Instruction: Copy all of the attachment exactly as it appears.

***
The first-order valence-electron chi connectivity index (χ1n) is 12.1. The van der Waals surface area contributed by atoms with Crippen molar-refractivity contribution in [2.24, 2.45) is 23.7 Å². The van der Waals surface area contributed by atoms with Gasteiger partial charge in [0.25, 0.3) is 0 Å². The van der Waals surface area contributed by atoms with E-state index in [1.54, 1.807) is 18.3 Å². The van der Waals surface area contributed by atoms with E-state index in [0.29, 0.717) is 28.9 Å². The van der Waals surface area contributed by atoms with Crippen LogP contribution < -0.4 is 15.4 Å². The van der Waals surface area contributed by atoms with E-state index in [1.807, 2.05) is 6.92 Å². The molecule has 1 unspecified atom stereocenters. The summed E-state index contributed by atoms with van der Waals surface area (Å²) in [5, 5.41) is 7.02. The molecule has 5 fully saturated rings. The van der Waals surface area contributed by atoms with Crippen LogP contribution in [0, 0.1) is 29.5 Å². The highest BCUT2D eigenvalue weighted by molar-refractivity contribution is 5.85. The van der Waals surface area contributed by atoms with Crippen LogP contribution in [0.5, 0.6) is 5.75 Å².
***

The first-order valence-electron chi connectivity index (χ1n) is 12.1. The van der Waals surface area contributed by atoms with Crippen molar-refractivity contribution in [2.24, 2.45) is 23.7 Å². The van der Waals surface area contributed by atoms with Gasteiger partial charge in [0.25, 0.3) is 0 Å². The van der Waals surface area contributed by atoms with E-state index in [1.54, 1.807) is 18.3 Å². The van der Waals surface area contributed by atoms with E-state index in [0.29, 0.717) is 28.9 Å². The van der Waals surface area contributed by atoms with Crippen LogP contribution < -0.4 is 15.4 Å². The van der Waals surface area contributed by atoms with E-state index in [1.807, 2.05) is 6.92 Å². The molecule has 1 unspecified atom stereocenters. The summed E-state index contributed by atoms with van der Waals surface area (Å²) in [5, 5.41) is 7.02. The molecule has 5 fully saturated rings. The van der Waals surface area contributed by atoms with Crippen LogP contribution in [0, 0.1) is 29.5 Å². The highest BCUT2D eigenvalue weighted by molar-refractivity contribution is 5.85. The van der Waals surface area contributed by atoms with Crippen LogP contribution in [0.5, 0.6) is 5.75 Å².